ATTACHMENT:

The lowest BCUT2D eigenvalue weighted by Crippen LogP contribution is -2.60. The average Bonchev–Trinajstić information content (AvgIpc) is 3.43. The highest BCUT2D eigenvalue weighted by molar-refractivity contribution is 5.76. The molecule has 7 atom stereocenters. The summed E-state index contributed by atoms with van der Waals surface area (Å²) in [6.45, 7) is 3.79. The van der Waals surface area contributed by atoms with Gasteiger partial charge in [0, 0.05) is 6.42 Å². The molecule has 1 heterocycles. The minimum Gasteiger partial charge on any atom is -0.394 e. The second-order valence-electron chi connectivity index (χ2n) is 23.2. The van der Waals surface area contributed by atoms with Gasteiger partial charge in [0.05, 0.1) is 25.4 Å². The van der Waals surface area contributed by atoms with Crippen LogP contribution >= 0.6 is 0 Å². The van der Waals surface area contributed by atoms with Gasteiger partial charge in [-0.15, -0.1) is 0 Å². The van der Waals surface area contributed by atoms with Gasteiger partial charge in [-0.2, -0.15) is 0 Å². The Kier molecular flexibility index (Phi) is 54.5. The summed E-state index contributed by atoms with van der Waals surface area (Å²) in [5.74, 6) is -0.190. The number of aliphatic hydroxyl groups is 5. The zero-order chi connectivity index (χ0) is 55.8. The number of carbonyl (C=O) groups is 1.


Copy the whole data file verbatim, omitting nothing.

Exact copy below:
The lowest BCUT2D eigenvalue weighted by Crippen LogP contribution is -2.60. The average Bonchev–Trinajstić information content (AvgIpc) is 3.43. The highest BCUT2D eigenvalue weighted by molar-refractivity contribution is 5.76. The molecule has 7 atom stereocenters. The summed E-state index contributed by atoms with van der Waals surface area (Å²) in [6.45, 7) is 3.79. The van der Waals surface area contributed by atoms with Gasteiger partial charge in [0, 0.05) is 6.42 Å². The molecule has 1 heterocycles. The minimum Gasteiger partial charge on any atom is -0.394 e. The second-order valence-electron chi connectivity index (χ2n) is 23.2. The van der Waals surface area contributed by atoms with Gasteiger partial charge in [0.05, 0.1) is 25.4 Å². The van der Waals surface area contributed by atoms with Crippen LogP contribution >= 0.6 is 0 Å². The van der Waals surface area contributed by atoms with Gasteiger partial charge in [-0.15, -0.1) is 0 Å². The van der Waals surface area contributed by atoms with Gasteiger partial charge in [-0.2, -0.15) is 0 Å². The Kier molecular flexibility index (Phi) is 54.5. The summed E-state index contributed by atoms with van der Waals surface area (Å²) in [5.74, 6) is -0.190. The number of aliphatic hydroxyl groups is 5. The zero-order chi connectivity index (χ0) is 55.8. The number of carbonyl (C=O) groups is 1.